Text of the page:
The following information can be helpful with port forwarding set up with a router. Some people may not know what port forwarding is, but it can be very useful knowledge to have these days. If you have a router at home this will likely come in handy at some point in time. A router works by routing the internet or network connection to all of your computers and devices. Everything is simple; the router makes all requests internally. The router sends the information to the computer that requests it and, if all is well, everyone is happy. Later, you decide to set up a security camera system, a DVR, host a website, or all of the above from home or the office.
You go to WhatIsMyIP.com and make note of your IP, then while you are out, you try to connect and it fails. All internal testing went well, but outside the network nothing seems to work. In fact, some of the more common questions we receive involve port forwarding. If you are in this position, then this information could prove useful. You can remotely connect to your DVR, camera system, or any internally hosted server or service.
What Is Port Forwarding?
A simple analogy is comparing your network to a phone system. The main phone line is like the IP address and ports are like phone extensions. If you call the main line without telling the operator (router) which extension you want, your call will go nowhere. The router has rules to send your request on particular ports to a certain host as defined by you, which is similar to defining your phone extension. Servers listen for incoming connections on certain ports. However, without telling your router where to send these connections, they will never arrive. Port forwarding sets up your router to correctly redirect external inbound service requests to the correct internal computer on your network.
Setup of a router for port forwarding only requires a few steps. However, while every router brand has a different web interface that you access to accomplish these steps, the following information should get you to the general area.
Do you think this is a pain? Believe it or not, your router is doing you a favor by acting as a firewall preventing inbound requests from getting to any of your devices. So with no ports set to forward, the router is another layer of protection.
How To Port Forward
First thing to do is locate the IP address of your router. Most of the time it is either 192.168.0.1 or 192.168.1.1. However, if you want to figure out the IP, here's how:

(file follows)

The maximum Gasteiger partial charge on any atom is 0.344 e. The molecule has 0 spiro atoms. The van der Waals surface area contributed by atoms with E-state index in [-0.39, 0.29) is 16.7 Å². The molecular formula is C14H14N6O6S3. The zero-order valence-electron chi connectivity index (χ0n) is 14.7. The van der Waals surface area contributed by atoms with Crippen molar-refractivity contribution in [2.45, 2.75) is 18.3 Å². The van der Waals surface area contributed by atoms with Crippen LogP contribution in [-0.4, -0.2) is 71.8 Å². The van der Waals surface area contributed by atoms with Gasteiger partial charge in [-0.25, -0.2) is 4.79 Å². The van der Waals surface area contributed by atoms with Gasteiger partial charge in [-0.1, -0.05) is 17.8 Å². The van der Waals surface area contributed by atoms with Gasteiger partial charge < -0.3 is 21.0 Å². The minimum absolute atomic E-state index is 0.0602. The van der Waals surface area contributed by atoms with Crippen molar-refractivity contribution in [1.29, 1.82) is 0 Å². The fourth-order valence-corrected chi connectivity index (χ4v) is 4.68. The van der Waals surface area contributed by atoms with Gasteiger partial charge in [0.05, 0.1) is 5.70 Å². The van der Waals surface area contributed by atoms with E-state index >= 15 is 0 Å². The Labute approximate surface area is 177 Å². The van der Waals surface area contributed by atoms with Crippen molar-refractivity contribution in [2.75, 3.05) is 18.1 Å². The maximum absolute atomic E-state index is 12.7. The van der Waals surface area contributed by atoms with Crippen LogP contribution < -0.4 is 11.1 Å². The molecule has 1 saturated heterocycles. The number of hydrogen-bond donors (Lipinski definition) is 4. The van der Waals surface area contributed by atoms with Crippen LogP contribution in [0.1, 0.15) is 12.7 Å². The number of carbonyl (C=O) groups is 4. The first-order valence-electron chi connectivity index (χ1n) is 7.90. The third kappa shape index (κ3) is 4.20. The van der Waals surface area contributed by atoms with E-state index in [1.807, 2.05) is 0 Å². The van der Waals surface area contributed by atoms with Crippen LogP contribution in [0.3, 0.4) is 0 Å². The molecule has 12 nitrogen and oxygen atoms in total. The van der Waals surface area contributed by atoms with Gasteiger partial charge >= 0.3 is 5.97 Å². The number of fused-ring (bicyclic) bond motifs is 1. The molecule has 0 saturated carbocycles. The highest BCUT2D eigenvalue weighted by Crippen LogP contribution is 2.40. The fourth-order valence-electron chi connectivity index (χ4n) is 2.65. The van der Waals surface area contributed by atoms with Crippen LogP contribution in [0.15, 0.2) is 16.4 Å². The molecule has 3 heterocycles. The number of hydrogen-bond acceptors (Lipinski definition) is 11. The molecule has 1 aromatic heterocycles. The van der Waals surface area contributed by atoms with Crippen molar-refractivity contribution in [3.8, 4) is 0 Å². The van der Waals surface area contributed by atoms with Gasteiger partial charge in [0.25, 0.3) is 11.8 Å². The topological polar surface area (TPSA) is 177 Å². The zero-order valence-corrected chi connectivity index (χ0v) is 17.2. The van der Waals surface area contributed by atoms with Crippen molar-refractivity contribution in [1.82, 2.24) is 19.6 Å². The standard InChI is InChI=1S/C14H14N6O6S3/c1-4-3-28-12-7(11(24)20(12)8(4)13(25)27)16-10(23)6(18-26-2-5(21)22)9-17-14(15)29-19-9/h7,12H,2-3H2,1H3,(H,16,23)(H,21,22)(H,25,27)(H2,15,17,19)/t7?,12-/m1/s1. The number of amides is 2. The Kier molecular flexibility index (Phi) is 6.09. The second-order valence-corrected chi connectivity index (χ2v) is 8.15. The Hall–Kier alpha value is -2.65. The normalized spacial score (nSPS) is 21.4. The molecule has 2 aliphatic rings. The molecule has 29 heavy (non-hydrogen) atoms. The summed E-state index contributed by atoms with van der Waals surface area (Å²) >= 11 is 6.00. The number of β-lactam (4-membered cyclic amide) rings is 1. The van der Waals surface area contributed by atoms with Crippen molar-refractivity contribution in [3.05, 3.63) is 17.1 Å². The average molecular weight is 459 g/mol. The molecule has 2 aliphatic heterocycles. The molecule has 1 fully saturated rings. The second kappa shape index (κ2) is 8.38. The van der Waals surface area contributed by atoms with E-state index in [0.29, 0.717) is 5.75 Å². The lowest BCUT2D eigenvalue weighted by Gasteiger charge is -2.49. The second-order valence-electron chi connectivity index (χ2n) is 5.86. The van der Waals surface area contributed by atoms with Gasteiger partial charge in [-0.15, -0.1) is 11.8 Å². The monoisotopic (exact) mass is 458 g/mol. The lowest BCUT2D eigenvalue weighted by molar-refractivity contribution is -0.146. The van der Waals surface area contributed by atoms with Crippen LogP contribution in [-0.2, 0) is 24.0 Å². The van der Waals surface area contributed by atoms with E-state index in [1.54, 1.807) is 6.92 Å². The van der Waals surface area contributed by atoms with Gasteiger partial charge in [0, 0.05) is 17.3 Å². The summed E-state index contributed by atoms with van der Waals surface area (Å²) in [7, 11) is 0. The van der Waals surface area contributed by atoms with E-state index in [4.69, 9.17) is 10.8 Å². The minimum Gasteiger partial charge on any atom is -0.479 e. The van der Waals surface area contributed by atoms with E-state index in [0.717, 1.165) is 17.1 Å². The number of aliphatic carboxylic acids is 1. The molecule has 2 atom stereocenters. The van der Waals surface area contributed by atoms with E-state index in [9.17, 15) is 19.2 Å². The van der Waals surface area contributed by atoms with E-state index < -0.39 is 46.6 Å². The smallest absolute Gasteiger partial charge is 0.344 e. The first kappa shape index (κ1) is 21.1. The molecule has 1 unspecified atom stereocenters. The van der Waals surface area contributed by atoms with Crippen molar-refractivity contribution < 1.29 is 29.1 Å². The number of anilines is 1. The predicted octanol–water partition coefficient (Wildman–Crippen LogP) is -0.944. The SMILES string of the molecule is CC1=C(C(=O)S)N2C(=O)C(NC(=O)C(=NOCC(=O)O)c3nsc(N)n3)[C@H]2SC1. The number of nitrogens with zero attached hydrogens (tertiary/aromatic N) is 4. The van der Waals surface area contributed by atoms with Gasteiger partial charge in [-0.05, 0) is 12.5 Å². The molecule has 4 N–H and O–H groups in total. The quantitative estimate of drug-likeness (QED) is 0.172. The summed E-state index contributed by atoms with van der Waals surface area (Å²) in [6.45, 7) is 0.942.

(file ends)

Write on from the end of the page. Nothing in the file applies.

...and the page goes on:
In Windows you will need to load up a command prompt. Then enter 'ipconfig' and you will see something similar to the image below.
What you are looking for is the “Default Gateway.” My router IP is 192.168.1.1. You should also do this on the computer that is the server and make note of what the IP address is. You can see that my internal IP is 192.168.1.105.
If you don't use Windows you will use the command netstat -nr for Mac and the command route in Linux.
Once you get the default gateway you need to enter it in to your web browser address bar as seen below.
Once you enter the address and hit enter, you will then see a login screen or prompt. You will need the username and password for your router.
Some common router default usernames and passwords are:
Linksys – Use admin for both username and password
Netgear – Use admin for username and password for the password
Making Changes to the Router
Once you are in to the router, where you will find the port forwarding settings depends on the manufacturer's portal. In Linksys, you will click on “Applications and Gaming,” as seen below. However, in some routers you may have to go in to the “Advanced” settings. Once you get to the “Port Forwarding” section you will either have a list (shown below with some examples from a Linksys router) or a section to add a new port forwarding rule. You will need the IP of the computer running your server (found earlier with the necessary command: ipconfig, netstat -nr, or route) and know what port the server is using. The examples below are actual ports that were needed to forward for certain games and servers to function correctly. After you are finished adding your entries make sure to enable your forwarding and save your settings.
Your server should now be able to receive incoming connections through your router. If you are still experiencing problems, it would be recommended that you re-check your settings on the router and check your Firewall settings on your server or computer.